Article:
My Jeep hates me.

Sean L

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Hope your oil isn't jello at that temp. :surprised:
 

Sean L

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Paluss

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starting is not an issue as long as the battery is fresh, the issue with cold weather starts is the time it takes the oil to flow to parts that need constant lubrication, the slower the flow of oil increases chances of wear. But what I'm reading these days it better to drive the vehicle after starting to warm it versus letting it idle for 10 minutes....
 

KarlG

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I run full synthetic so it shouldnt be.
I run full synthetic in all my vehicles as well but for the cold the most important factor is the low temp viscosity (the number before the "W"). 5W20 is better than 10Wx at lower temps.
 
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ImAJeepskate

ImAJeepskate

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I run full synthetic in all my vehicles as well but for the cold the most important factor is the low temp viscosity (the number before the "W"). 5W20 is better than 10Wx at lower temps.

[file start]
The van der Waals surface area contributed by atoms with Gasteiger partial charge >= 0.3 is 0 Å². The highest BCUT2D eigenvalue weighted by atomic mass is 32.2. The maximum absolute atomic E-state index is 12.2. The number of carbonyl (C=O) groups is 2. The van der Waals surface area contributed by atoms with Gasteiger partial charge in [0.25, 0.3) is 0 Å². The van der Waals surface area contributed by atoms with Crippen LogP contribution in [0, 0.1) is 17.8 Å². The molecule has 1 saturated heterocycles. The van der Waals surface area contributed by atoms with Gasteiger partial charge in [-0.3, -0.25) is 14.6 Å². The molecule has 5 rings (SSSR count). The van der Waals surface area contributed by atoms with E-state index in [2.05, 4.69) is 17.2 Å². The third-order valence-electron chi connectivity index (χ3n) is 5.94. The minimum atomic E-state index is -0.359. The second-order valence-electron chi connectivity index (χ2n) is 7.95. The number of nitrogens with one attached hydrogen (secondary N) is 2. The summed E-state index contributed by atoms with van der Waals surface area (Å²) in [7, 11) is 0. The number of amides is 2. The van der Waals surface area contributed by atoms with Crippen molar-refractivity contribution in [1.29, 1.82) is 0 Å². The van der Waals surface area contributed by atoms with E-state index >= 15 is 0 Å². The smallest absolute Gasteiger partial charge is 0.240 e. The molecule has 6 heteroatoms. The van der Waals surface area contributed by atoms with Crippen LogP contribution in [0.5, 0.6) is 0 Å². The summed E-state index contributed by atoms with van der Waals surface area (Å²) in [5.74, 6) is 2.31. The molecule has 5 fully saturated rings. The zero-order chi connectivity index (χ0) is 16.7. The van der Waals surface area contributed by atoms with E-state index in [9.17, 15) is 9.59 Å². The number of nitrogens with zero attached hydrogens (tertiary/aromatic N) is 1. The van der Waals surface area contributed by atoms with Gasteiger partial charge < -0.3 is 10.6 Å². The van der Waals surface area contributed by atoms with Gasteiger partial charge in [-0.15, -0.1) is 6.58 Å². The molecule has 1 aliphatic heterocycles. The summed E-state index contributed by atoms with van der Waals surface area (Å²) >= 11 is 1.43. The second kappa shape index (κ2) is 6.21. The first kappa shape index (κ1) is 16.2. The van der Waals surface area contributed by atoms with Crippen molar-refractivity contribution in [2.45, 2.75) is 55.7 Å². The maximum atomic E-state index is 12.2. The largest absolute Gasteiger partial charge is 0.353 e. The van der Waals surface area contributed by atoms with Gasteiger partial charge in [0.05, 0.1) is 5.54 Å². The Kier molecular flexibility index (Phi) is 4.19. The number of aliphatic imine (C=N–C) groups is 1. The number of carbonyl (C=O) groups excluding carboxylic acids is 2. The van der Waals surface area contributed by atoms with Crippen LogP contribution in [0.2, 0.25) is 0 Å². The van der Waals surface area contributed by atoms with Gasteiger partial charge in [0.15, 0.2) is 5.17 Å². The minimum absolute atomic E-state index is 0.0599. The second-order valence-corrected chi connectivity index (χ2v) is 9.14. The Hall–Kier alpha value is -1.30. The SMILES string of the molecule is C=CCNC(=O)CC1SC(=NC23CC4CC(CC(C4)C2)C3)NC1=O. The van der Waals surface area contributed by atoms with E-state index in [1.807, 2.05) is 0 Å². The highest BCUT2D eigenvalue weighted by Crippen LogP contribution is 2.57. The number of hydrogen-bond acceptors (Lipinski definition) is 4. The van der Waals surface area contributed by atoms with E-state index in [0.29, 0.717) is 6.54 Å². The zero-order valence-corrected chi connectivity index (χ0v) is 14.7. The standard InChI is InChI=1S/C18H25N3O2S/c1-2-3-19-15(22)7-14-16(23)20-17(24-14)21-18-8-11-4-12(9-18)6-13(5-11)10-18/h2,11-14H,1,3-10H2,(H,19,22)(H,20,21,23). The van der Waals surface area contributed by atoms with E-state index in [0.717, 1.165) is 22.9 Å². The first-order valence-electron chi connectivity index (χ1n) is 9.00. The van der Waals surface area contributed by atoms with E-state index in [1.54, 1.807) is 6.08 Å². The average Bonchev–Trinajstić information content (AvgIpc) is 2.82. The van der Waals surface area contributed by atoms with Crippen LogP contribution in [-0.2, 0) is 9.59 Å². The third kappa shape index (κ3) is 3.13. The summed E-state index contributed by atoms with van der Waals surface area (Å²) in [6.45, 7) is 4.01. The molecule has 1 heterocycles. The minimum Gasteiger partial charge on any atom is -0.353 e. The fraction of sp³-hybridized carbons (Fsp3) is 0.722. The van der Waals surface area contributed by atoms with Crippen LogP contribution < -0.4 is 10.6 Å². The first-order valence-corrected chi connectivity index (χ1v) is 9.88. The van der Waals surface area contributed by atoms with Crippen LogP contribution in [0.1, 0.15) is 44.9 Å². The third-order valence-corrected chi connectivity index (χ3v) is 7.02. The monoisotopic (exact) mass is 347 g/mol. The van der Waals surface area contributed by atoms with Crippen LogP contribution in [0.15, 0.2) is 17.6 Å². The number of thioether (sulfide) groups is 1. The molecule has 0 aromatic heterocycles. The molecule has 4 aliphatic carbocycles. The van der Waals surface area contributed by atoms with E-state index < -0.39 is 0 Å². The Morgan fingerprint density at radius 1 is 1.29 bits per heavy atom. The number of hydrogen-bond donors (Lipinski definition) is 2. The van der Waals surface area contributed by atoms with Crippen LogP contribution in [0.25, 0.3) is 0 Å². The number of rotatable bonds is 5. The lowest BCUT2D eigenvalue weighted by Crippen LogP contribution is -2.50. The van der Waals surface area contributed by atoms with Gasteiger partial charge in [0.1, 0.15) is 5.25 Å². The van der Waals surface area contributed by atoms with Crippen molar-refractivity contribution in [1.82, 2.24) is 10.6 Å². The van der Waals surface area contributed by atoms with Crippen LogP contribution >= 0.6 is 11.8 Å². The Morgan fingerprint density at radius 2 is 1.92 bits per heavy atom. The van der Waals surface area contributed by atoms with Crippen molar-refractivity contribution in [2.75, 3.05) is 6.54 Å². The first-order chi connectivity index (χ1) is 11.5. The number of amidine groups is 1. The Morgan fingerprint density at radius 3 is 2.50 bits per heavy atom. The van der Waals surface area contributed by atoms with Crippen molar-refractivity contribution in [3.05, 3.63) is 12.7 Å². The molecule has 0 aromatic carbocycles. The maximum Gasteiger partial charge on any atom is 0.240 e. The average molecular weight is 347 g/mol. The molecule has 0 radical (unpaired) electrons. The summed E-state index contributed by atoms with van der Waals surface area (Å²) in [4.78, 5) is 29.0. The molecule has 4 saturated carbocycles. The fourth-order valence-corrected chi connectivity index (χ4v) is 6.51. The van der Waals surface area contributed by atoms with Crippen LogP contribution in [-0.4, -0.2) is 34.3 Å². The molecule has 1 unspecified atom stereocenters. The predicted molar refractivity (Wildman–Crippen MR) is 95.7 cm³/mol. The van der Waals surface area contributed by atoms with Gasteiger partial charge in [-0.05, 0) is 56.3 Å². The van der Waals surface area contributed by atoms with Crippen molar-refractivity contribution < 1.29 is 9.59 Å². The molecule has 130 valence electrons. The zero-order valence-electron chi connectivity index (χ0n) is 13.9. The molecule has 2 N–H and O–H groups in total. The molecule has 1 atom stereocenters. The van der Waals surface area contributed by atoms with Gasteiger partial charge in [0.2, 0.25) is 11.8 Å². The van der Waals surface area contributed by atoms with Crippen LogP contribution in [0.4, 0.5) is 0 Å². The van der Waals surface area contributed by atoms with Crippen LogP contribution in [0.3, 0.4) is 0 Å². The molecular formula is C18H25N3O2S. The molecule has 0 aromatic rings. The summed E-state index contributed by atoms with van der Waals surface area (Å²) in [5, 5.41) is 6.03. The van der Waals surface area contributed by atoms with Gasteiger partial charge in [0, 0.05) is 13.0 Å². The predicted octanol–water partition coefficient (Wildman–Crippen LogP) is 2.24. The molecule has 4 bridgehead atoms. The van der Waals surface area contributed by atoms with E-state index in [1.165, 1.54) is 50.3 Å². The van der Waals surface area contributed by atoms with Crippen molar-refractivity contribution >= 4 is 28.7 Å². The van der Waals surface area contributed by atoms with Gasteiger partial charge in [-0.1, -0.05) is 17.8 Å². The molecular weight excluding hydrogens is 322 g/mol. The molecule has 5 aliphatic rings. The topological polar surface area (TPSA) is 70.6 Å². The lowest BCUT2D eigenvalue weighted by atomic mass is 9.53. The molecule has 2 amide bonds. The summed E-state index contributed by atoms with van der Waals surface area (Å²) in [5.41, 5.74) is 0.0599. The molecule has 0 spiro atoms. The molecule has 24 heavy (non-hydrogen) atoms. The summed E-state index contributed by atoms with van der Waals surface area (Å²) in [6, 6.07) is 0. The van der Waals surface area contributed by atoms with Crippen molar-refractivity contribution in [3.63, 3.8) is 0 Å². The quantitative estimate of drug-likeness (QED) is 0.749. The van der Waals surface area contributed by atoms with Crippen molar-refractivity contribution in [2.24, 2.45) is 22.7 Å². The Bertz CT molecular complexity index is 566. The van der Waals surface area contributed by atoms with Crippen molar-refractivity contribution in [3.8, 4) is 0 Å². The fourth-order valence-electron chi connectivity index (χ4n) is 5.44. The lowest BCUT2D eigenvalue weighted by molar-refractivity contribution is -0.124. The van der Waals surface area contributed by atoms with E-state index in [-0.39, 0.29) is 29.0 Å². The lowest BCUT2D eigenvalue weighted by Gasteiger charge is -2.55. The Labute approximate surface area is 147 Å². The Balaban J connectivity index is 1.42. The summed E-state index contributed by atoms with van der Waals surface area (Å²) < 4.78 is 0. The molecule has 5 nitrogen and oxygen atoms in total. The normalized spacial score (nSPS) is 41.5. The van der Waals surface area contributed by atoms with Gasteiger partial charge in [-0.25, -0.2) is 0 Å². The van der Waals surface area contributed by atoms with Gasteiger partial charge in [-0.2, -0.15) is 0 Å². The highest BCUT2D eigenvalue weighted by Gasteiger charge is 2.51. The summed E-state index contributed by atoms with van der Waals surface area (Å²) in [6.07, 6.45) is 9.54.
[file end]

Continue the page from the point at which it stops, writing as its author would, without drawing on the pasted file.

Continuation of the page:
Always 5w30 for me
 

EZMFE

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I'm thinking maybe a heat lamp under the oil pan as a temp solution. Could also do a blanket over the engine compartment to keep any heat in. I don't think it would take that long to warm the oil up a bit.
 

danotje

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I got a block heater from the dealer and did the install at home. It’s quite a bit of tear down, but ultimately not too hard. I also installed two heat pads—one on the oil pan and one on the transmission. All three run to one plug at the front. The pads were easier to install with RTV, but I always feel the block heater is better. Also change the coolant and think I’m running 0W20. This worked for our Grand last winter and seems to be holding up with the JL, too. We’re having long stretches of —40 here in AK, but so far, no issues. $100 and about 2 hours, and you should have a block heater in.

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